“When I go to the doctor, I often find myself boxed in by all the yes/no questions. How can I get to the “how” and “why”?”
Doctors are trained to ask questions. Often, these questions become no more than a checklist of things that they have to go through. You have to make sure that your concerns are addressed--and even before that, that your story is being heard. Here are six ideas for how to do this.
Tip #1: Ask your own questions. If you’re posed a series of yes/no questions, it’s OK to answer, but also go on to explain your answers in more detail to fully convey your story. If you don’t understand why a particular question is relevant to your situation, ask about it. You may be surprised to find that the doctor himself doesn’t know and is only asking the question out of habit. On the other hand, you may find out that issues you wouldn’t have thought were related might actually be very important to tease out.
Tip #2: Interrupt when interrupted. If your doctor cuts you off when you try to explain your answer as a “how” and “why,” free to interject. Pretend you’re having a conversation, even when it feels like you’re being interrogated For example, if you’re asked “when did headache start,” rather than responding “9:30 am,” go ahead and tell your story of how the pain started: “I woke up this morning and I was fine, then I started walking to work and the pain came on suddenly like a lightening bolt striking me.” This is not a new tactic; a good attorney will often coach her client in advance to answer yes/no questions with a narrative so that answers can’t be taken out of context. Interrupting is a way to ensure that your entire answer is heard, not just the part that the doctor thinks he wants to hear.
Tip #3: Answer their pressing questions first. If they want you to describe the location of your chest pain, describe it (“it’s in the middle of my chest, right here”). If they want to know what you took to make it better, tell them (“I took an aspirin. It didn’t help”).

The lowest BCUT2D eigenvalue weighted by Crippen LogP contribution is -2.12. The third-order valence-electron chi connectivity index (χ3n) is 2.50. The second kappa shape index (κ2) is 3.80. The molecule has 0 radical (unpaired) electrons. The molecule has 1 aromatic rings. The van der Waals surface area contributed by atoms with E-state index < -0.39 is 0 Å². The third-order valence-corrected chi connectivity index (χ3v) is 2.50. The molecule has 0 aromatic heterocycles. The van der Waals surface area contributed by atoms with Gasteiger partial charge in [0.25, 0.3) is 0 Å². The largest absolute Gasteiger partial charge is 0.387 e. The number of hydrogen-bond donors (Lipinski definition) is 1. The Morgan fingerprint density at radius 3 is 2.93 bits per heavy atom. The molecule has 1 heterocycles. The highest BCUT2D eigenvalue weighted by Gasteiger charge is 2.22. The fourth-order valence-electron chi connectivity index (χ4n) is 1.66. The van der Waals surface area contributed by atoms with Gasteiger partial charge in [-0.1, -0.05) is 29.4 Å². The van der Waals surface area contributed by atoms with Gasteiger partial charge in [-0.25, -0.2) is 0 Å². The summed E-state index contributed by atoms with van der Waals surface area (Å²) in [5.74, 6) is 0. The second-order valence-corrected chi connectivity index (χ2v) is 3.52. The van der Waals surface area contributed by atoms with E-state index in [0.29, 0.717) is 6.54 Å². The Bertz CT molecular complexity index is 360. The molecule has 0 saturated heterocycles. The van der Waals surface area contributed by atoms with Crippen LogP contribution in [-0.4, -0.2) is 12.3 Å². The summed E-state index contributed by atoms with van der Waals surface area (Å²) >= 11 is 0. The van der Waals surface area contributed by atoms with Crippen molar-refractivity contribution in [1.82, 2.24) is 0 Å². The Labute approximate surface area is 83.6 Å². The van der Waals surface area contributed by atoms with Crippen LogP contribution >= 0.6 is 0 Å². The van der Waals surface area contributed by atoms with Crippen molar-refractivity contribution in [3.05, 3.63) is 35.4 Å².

Tip #4: Attach a narrative response at the end of these close-ended questions. If they persist on asking close-ended questions, add your bit that may not so easily fit into a yes/no answer (“it’s in the middle of my chest, right here, and it started after I really pushed myself in swimming tonight”).
Tip #5: If you feel like your answers are not being heard, interject: “Excuse me, doctor, I have tried to answer all your questions, but I am still not certain my concerns have been addressed. Can you please help me understand why it is that I have been feeling fatigued and short of breath for the last two weeks?” and so on. You can take charge of the conversation at that point. It’s your body and your duty to advocate for yourself if you don’t feel like your story has been understood.
Tip #6: Make sure you are courteous and respectful to your doctor. Your doctor is a professional, and is probably trying her best to help you. You have a need to be heard and to tell your story, but make sure you present your point in a respectful manner. This will ensure that a good working relationship is present, and is critical to the active partnership you need to establish.
Table of Contents
Jerry’s Story (excerpt from Chapter 3)
Danielle’s Story (excerpt from Chapter 5)
8 Pillars to Better Diagnosis (excerpt from Chapter 13)
Advice For Patients (excerpts from Chapter 14)
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